June 28, 1999 12:00 PM

Edited by Michael Dregni

Hayrides and the sweet smell of newborn animals. Sunrise over a ready-to-harvest cornfield. Grandma basting a turkey roast in a cast-iron stove. Practically every idyllic image of farm life can be found in this anthology celebrating life in the North American heartland during the first half of this century. Though reality doesn’t get lost in the process, the emphasis in this lyrical tribute is surely not on the true hardships and the natural (and financial) disasters that were also part of life on the land.

Photographs, advertisements and paintings (several by American Gothic creator Grant Wood) portray verdant fields, sumptuous noon banquets and apple-cheeked children helping their parents. Many of the essays were written by authors who were raised as farm kids. Minnesota poet and novelist Jim Heynen recalls the night electricity arrived on his family’s farm: “It was as if the ceiling opened with light. A fluttering fluorescent angel of light. A splash, a woof, a clatter of light.” Other contributors include Garrison Keillor (on the wonders of the state fair), E.B. White of Charlotte’s Web fame (represented by his memorable essay “Death of a Pig”) and the imaginative Bill Holm (“And God Said: Let There Be Red”—an essay about barns). Their recollections are vivid enough to draw in the most citified of city slickers. (Voyageur, $29.95)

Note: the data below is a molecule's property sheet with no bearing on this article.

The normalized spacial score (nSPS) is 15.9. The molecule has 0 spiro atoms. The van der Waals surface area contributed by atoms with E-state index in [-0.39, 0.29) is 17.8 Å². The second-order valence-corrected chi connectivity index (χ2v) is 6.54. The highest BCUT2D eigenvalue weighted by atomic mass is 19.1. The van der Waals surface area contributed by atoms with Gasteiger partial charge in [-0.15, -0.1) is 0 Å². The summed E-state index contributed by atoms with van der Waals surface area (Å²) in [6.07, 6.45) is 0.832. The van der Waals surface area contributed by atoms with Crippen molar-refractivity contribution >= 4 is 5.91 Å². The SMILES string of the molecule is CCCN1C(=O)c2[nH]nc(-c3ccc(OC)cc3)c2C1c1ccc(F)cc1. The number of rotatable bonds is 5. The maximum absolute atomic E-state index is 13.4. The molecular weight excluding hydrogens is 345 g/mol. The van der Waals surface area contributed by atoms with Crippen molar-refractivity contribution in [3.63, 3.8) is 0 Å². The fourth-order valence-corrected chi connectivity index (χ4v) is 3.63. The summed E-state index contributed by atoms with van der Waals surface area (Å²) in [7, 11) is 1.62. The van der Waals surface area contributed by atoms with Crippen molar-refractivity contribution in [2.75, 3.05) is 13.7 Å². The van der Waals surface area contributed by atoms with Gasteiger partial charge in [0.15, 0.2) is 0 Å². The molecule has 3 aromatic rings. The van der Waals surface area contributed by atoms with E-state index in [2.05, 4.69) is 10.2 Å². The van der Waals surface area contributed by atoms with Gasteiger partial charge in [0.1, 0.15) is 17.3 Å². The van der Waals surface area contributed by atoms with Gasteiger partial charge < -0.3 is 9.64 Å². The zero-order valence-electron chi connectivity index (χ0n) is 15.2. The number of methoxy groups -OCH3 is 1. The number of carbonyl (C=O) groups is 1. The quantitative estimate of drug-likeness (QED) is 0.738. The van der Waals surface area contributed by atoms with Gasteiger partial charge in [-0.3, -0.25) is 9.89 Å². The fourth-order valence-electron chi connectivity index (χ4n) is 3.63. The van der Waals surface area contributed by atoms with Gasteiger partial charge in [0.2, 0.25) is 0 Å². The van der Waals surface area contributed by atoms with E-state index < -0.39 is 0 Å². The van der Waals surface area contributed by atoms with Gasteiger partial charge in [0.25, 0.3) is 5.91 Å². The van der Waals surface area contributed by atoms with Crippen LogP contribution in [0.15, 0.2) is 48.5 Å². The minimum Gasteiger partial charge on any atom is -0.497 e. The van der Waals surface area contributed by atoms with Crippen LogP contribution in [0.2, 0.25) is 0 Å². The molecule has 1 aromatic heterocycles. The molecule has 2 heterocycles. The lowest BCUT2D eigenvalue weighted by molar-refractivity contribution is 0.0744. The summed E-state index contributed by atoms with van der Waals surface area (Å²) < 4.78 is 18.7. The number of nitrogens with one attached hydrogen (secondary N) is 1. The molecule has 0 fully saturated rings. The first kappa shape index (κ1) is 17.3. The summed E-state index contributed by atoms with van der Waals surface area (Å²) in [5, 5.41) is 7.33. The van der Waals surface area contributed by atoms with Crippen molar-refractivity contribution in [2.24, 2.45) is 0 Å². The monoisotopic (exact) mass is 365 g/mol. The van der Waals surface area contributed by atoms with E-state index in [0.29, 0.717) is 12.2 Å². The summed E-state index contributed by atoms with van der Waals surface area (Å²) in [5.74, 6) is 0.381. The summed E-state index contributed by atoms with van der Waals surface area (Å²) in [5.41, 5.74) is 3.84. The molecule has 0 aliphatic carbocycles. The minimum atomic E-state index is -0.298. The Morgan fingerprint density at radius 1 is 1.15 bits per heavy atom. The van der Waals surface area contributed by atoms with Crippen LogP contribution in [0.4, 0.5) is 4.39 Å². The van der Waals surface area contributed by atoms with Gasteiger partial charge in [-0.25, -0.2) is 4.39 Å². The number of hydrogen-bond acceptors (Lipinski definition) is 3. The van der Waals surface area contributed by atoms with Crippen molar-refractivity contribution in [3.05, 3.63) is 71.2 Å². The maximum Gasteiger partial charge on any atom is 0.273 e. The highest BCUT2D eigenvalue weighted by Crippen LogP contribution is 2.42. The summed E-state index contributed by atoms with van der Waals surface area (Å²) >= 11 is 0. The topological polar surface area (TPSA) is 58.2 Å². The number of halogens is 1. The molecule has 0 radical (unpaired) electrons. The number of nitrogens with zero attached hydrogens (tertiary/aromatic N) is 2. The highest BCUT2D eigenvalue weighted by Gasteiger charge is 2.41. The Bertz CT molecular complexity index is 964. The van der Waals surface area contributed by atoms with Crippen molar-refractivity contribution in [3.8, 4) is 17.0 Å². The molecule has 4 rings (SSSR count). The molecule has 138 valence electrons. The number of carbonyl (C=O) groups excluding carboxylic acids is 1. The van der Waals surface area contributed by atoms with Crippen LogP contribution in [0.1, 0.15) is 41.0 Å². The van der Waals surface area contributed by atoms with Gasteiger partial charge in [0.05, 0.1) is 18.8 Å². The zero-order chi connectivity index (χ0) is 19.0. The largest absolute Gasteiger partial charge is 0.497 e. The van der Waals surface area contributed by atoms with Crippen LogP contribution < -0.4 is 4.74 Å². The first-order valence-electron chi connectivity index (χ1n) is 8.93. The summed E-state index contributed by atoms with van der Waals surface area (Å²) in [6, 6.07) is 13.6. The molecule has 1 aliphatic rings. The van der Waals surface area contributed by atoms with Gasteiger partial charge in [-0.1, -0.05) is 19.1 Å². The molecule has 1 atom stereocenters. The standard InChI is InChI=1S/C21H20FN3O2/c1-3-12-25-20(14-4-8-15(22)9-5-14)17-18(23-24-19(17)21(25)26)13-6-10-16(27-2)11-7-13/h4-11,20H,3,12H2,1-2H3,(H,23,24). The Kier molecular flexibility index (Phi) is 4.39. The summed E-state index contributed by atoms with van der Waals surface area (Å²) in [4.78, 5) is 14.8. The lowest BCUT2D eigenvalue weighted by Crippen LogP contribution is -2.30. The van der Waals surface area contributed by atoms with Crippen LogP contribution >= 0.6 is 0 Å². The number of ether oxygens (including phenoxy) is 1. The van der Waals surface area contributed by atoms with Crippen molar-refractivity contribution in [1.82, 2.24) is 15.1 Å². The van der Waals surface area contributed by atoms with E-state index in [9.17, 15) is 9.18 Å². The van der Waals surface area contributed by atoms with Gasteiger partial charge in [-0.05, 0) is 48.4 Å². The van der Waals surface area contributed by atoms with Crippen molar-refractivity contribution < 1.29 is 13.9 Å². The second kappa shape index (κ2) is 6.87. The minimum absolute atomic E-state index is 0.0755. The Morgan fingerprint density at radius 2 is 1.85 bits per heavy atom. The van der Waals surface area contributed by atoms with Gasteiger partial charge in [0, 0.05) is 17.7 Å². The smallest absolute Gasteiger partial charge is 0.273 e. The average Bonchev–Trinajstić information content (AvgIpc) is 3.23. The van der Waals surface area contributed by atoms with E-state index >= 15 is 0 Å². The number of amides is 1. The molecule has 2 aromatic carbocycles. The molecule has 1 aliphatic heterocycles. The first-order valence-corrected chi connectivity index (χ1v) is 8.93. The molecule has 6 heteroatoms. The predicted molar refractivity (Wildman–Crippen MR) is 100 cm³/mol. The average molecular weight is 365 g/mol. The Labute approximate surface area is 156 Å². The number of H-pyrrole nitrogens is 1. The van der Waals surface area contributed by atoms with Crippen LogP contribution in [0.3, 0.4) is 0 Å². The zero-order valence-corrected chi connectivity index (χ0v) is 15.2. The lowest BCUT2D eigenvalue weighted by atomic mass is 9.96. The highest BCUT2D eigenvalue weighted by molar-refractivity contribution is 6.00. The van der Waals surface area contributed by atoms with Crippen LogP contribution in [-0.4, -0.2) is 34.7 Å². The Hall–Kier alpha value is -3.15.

Bottom Line: Touching, nostalgic album of rural Americana

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